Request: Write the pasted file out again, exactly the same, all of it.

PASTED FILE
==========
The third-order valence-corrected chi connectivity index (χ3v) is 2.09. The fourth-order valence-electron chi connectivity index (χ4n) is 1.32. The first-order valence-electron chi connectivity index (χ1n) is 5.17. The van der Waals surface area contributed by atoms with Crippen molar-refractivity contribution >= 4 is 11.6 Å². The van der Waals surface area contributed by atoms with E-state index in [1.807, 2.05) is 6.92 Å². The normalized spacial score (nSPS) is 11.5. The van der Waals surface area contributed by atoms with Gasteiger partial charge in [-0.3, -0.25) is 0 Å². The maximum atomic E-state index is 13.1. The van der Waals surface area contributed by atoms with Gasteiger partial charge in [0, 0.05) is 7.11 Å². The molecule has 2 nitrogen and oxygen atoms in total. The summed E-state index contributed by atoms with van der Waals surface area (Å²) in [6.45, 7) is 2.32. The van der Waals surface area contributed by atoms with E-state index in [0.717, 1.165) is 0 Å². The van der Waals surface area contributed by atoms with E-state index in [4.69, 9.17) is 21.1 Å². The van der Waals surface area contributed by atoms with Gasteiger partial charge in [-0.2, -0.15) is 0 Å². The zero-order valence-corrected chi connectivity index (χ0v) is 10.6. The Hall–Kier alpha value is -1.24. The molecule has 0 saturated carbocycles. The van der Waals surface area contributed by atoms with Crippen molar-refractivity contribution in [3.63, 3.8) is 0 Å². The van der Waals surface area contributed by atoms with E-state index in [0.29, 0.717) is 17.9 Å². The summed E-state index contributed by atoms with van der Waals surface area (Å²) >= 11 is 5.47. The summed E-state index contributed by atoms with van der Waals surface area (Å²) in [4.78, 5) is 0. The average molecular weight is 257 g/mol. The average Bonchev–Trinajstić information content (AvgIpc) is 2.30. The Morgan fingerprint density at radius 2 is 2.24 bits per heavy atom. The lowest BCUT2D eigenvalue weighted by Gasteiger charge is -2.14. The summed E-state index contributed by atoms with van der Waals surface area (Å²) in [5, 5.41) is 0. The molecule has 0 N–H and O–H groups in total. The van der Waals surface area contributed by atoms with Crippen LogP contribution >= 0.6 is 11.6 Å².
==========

The third-order valence-corrected chi connectivity index (χ3v) is 2.09. The fourth-order valence-electron chi connectivity index (χ4n) is 1.32. The first-order valence-electron chi connectivity index (χ1n) is 5.17. The van der Waals surface area contributed by atoms with Crippen molar-refractivity contribution >= 4 is 11.6 Å². The van der Waals surface area contributed by atoms with E-state index in [1.807, 2.05) is 6.92 Å². The normalized spacial score (nSPS) is 11.5. The van der Waals surface area contributed by atoms with Gasteiger partial charge in [-0.3, -0.25) is 0 Å². The maximum atomic E-state index is 13.1. The van der Waals surface area contributed by atoms with Gasteiger partial charge in [0, 0.05) is 7.11 Å². The molecule has 2 nitrogen and oxygen atoms in total. The summed E-state index contributed by atoms with van der Waals surface area (Å²) in [6.45, 7) is 2.32. The van der Waals surface area contributed by atoms with E-state index in [0.717, 1.165) is 0 Å². The van der Waals surface area contributed by atoms with E-state index in [4.69, 9.17) is 21.1 Å². The van der Waals surface area contributed by atoms with Gasteiger partial charge in [-0.2, -0.15) is 0 Å². The zero-order valence-corrected chi connectivity index (χ0v) is 10.6. The Hall–Kier alpha value is -1.24. The molecule has 0 saturated carbocycles. The van der Waals surface area contributed by atoms with Crippen molar-refractivity contribution in [3.63, 3.8) is 0 Å². The van der Waals surface area contributed by atoms with E-state index in [0.29, 0.717) is 17.9 Å². The summed E-state index contributed by atoms with van der Waals surface area (Å²) >= 11 is 5.47. The summed E-state index contributed by atoms with van der Waals surface area (Å²) in [4.78, 5) is 0. The average molecular weight is 257 g/mol. The average Bonchev–Trinajstić information content (AvgIpc) is 2.30. The Morgan fingerprint density at radius 2 is 2.24 bits per heavy atom. The lowest BCUT2D eigenvalue weighted by Gasteiger charge is -2.14. The summed E-state index contributed by atoms with van der Waals surface area (Å²) in [5, 5.41) is 0. The molecule has 0 N–H and O–H groups in total. The van der Waals surface area contributed by atoms with Crippen LogP contribution >= 0.6 is 11.6 Å².